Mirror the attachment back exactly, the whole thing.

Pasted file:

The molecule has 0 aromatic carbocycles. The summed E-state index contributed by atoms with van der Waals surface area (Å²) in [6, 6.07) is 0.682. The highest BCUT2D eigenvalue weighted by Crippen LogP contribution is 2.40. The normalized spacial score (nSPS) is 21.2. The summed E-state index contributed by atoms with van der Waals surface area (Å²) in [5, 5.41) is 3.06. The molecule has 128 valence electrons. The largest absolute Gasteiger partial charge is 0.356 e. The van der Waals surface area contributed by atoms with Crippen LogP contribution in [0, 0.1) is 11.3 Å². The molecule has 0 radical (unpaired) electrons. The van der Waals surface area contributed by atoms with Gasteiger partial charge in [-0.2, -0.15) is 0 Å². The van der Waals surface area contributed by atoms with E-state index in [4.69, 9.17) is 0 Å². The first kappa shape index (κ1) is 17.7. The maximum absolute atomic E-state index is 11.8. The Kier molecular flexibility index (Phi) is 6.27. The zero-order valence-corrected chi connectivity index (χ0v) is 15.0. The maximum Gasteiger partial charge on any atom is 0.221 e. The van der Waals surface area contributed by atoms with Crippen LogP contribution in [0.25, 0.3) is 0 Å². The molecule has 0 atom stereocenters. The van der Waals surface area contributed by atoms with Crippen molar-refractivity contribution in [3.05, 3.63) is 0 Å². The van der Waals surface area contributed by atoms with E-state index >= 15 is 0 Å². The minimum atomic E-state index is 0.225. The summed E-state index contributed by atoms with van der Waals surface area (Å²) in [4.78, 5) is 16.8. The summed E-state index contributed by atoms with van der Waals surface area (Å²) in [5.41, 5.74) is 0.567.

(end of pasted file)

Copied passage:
The molecule has 0 aromatic carbocycles. The summed E-state index contributed by atoms with van der Waals surface area (Å²) in [6, 6.07) is 0.682. The highest BCUT2D eigenvalue weighted by Crippen LogP contribution is 2.40. The normalized spacial score (nSPS) is 21.2. The summed E-state index contributed by atoms with van der Waals surface area (Å²) in [5, 5.41) is 3.06. The molecule has 128 valence electrons. The largest absolute Gasteiger partial charge is 0.356 e. The van der Waals surface area contributed by atoms with Crippen LogP contribution in [0, 0.1) is 11.3 Å². The molecule has 0 radical (unpaired) electrons. The van der Waals surface area contributed by atoms with Gasteiger partial charge in [-0.2, -0.15) is 0 Å². The van der Waals surface area contributed by atoms with E-state index in [4.69, 9.17) is 0 Å². The first kappa shape index (κ1) is 17.7. The maximum absolute atomic E-state index is 11.8. The Kier molecular flexibility index (Phi) is 6.27. The zero-order valence-corrected chi connectivity index (χ0v) is 15.0. The maximum Gasteiger partial charge on any atom is 0.221 e. The van der Waals surface area contributed by atoms with Crippen LogP contribution in [0.25, 0.3) is 0 Å². The molecule has 0 atom stereocenters. The van der Waals surface area contributed by atoms with Crippen molar-refractivity contribution in [3.05, 3.63) is 0 Å². The van der Waals surface area contributed by atoms with E-state index >= 15 is 0 Å². The minimum atomic E-state index is 0.225. The summed E-state index contributed by atoms with van der Waals surface area (Å²) in [4.78, 5) is 16.8. The summed E-state index contributed by atoms with van der Waals surface area (Å²) in [5.41, 5.74) is 0.567.